I'm not on the Intel payroll. I don't own any Intel shares. It's futile and pathetic to say, but I root against any monopoly on principle alone. But you can't argue with Intel's success.
So let's go back to the beginning.
Investors are unloading these shares mainly because one guy at one firm says "it appears that technical issues will cause the company to delay the introduction of 0.18-micron versions of its Pentium III microprocessors."
Maybe. Maybe not. Maybe Edelstone is real tight with the Intel brass and knows what he's talking about. Then again, maybe not.
But in this same release, which mentions that Edelstone cut Intel's fiscal 1999 earnings estimate from $2.35 a share to $2.25 and its 2000 earnings from $2.60 a share to $2.55 a share, there's this confounding little comment.
"(These technical issues) are likely to lead to a lower-than-expected average selling price for Intel's overall MPU portfolio. Still, Mark believes that Intel remains undervalued."
Read that sentence again.
Now what is that? That's what Morgan Stanley Dean Witter said in its research note.
On one hand he's downgrading the stock and cutting its earnings estimates, but on the other hand the stock is undervalued. Does this make any sense to anyone?
Everyone wants to be Nostradamus
What Edelstone (and he's not the only analyst ever to do this) is really doing is setting himself up to look like a prophet, a real boy wonder of Wall Street.
He's cutting Intel in June, the heart of the slowest time of the year for chipmakers and technology stocks in general. He's slashing a whole dime and nickel per share off the earnings estimates for fiscal 1999 and 2000, respectively. How daring.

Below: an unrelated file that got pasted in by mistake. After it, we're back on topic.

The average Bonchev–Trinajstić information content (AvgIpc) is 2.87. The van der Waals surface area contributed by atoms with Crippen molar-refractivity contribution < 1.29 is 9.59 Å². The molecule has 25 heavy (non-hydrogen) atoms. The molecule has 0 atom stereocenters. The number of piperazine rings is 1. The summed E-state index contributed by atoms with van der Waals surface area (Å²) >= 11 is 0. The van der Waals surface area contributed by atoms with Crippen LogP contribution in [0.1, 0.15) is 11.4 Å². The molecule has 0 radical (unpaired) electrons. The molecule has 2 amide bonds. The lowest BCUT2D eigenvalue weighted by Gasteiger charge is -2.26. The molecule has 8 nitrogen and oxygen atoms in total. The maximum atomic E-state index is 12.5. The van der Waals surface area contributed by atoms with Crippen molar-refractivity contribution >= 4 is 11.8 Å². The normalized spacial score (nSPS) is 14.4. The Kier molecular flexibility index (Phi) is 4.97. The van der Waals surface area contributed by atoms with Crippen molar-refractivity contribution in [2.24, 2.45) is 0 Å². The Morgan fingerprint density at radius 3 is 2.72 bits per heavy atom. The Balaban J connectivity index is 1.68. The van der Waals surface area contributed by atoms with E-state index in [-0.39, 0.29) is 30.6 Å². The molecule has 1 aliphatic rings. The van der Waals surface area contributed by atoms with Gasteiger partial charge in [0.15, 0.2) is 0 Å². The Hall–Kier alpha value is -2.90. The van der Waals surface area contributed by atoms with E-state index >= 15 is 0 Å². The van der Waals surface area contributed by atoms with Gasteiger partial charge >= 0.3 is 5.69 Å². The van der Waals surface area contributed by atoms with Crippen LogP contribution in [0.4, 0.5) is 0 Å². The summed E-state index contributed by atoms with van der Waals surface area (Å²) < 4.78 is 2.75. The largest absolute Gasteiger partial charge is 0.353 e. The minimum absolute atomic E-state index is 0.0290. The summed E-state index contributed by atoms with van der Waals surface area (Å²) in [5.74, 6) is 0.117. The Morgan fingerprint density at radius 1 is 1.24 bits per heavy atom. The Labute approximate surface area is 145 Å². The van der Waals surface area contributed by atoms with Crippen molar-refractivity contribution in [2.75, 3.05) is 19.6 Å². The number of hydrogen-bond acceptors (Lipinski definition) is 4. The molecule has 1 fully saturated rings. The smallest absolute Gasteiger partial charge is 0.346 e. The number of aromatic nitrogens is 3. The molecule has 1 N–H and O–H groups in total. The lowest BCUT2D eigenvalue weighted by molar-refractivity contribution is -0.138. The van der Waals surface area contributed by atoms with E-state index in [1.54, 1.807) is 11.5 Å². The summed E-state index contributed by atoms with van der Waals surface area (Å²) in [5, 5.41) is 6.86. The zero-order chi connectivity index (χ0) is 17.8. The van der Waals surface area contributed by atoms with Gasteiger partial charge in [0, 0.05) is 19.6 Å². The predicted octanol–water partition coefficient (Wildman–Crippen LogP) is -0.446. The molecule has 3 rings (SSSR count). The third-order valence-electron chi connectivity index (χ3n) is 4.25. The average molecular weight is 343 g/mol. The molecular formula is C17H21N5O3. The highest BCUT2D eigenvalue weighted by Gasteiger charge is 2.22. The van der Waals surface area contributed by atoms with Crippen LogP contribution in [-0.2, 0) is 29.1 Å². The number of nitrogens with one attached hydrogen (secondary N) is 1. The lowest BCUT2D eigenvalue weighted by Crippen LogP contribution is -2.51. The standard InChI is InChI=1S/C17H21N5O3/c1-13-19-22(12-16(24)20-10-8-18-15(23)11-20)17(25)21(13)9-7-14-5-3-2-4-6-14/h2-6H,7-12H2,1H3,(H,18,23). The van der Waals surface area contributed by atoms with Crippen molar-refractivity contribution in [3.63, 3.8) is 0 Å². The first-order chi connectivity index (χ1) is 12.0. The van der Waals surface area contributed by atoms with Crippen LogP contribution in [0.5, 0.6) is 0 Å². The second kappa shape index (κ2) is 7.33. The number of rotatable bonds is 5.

And he's doing this when Intel is trading a good 25 percent lower than its 52-week high set in January.
But in September, or maybe even a bit ahead of Intel's third-quarter results, you can bet Edelstone will be one of the first analysts to upgrade the stock. That way, he can say he called the bottom and called the stock on its way up.
There aren't many guarantees in life but I'm going to share one with you now: There's no way Morgan Stanley Dean Witter has Intel shares rated "outperfrom" or "neutral" by this fall.
It's such a predictable pattern.
Come August or September the press release will laud management's ability to overcome whatever these technical problems supposedly were. Morgan Stanley Dean Witter now says it's time to buy Intel. They're a proven earnings machine. Or words to that effect.
This stuff happens all the time.
For what it's worth, 29 of the other 38 experts following Intel for one brokerage firm or another rate the stock either a "buy" or "strong buy." You can bet several of them are kicking themselves for not dreaming up this little maneuver themselves. Or at least not acting on it as quickly as Edelstone did.
Besides, who is going to remember what Mark Edelstone said about Intel in June come November? Mark Edelstone will. His bosses will. Some of his clients might. That's about it though. You'll be too busy chasing the next upgrade or downgrade.
So the next time some analyst at some prestigious brokerage house upgrades or cuts a stock, remember that these guys have an agenda too -- more trades equals more commissions.
Don't kid yourself. Investing in the stock market is just a more sophisticated and acceptable form of gambling. And these analysts are shilling for the bookies.
Don't be a sucker.